The Burgess Industries Booth (1764) here at GRAPH EXPO features an Australian outback theme because things are looking up for President D.J. Burgess—about 18 feet up. That’s how tall the plate transport system is that will be suspended from the ceiling of a 350,000-square-foot printing plant in Australia. Burgess found out right before the show that his firm had won the million-dollar contract, and it’s quite a big deal, literally, in terms of dollar value as well as its magnitude: a 500-foot transport path, more than half of which is a “super plate highway,” reports Bill Campbell, GM of CTP Automation at Burgess and a 28-year company veteran.
After the show ends on Wednesday, Campbell is jumping on a plane for ‘Down Under.’ There’s much work to be done over the next six months, explains D.J. Burgess, before the first major installation begins in April 2012. Burgess’s part of the massive, $100-million project should be finalized by next August or September.
The customer is Hannanprint, an award-winning web-offset printer in Sydney and one of the largest printers in all of the Oceanic Region, which includes Australia and New Zealand. The high-end commercial printer runs magazines, catalogs, and newsprint on multiple presses, including two manroland Lithoman models (featuring automatic plate loading), one Rotoman, and an M-1000 from Goss International.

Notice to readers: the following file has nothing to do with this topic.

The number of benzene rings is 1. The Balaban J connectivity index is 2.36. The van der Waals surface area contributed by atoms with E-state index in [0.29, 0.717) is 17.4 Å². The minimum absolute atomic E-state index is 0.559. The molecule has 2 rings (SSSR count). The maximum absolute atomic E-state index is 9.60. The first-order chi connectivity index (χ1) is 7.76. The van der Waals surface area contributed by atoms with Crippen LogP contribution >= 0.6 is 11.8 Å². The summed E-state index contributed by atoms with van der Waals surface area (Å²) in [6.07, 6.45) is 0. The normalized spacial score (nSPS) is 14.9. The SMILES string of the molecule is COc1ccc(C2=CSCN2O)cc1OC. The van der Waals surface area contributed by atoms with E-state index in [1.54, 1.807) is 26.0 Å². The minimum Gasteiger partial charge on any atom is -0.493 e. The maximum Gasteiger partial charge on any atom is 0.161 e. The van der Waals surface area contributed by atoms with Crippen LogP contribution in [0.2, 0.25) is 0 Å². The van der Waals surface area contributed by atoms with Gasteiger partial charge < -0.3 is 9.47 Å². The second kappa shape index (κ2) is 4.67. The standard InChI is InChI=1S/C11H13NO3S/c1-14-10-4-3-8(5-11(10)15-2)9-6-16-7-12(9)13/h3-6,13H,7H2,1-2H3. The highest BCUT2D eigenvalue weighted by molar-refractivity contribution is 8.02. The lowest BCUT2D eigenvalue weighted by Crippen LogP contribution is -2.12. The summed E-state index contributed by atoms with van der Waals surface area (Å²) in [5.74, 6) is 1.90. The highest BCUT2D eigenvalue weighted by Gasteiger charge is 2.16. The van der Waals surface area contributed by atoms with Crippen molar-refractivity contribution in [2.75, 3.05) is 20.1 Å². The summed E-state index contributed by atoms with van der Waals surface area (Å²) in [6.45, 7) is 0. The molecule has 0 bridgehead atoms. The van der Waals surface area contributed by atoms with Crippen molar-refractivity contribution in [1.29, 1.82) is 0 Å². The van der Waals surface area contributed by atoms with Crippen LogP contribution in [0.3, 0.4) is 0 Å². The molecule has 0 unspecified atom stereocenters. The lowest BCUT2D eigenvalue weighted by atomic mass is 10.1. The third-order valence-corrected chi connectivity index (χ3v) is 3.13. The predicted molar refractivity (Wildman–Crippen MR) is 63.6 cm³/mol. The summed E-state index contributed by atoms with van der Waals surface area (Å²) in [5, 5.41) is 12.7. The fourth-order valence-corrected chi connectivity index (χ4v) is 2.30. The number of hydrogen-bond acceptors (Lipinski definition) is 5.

“Hannanprint has a multiple range of presses and different plate sizes,” Burgess says, pointing out the main difference between this job and a similar mega-project he helped complete a few years ago at the Valpak plant in Largo, FL. “The plate management and handling of the just-in-time process of driving [these] plates to press is more complex. All Valpak does is direct marketing coupons, so all their plates are the same size.” Like Valpak, Hannanprint will feature lights-out production—“from imaging to processing to punch bending to cylinder delivery.” There are no carts or human handling, thanks to the Burgess Plate Manager (BPM) software.
Burgess’ design facilitates flexible production, allowing for last-minute scheduling. With this system, “printers no longer have to do a schedule where they build a job around a press,” Burgess says.